IELP, full this summer, included 25 Rwandan students who were on the campus to hone their English language skills before pursuing their undergraduate degrees in America. Ten of the students, the largest contingent, remain at UALR to obtain degrees in math, science, engineering, and computer technology, while smaller contingents dispersed to Hendrix College, Philander Smith College, University of Arkansas at Pine Bluff, Ouachita Baptist University, and Harding University in Arkansas, and Wofford College in South Carolina.
Their study abroad is part of a worldwide effort by the Rwandan government to rebuild its intellectual infrastructure that was decimated by a decade of war in the country. Following graduation, the students will return to their country to become the architects for rebuilding Rwanda as a result of the mass genocide.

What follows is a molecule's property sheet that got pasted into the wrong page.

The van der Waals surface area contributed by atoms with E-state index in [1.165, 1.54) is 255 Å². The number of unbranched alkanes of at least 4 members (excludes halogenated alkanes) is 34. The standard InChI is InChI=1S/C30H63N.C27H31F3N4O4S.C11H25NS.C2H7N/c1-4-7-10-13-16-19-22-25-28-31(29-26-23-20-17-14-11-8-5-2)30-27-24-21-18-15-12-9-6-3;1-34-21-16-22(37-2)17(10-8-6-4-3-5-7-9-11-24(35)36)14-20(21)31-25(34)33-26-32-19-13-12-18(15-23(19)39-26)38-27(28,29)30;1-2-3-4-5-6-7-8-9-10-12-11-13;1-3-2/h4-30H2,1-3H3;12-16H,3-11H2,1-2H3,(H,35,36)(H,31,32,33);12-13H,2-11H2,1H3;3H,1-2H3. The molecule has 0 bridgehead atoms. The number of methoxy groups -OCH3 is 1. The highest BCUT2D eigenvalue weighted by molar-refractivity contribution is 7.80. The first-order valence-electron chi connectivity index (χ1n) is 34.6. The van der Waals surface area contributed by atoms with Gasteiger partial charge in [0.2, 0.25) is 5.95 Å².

Recruiting international students and faculty to the U.S. became difficult for higher education institutes following the 9/11 terrorist attacks, which resulted in heightened visa restrictions for faculty and students.
Entry has begun to ease, however, with the support of the U.S. Department of State and the Department of Education, sponsors of recent high-level visits to East Asia, South Asia, and South America to promote the value of education in the U.S.
Secretary of State Condoleezza Rice’s message to these countries: “America’s mission in this new century must be to welcome more foreign students to our nation.”
Last year, NAFSA: Association of International Educators estimated that 582,984 international students were enrolled in American colleges and universities, a 3 percent increase over the previous year. These students contributed approximately $14.5 billion to the U.S. economy during the academic year in tuition and living and miscellaneous expenses.
Foreign students attending public higher education institutions in Arkansas in 2006-2007 contributed an estimated $54 million to the state’s economy, including $4.4 million from UALR’s 275 international students who came primarily from India, China, Saudi Arabia, and Turkey.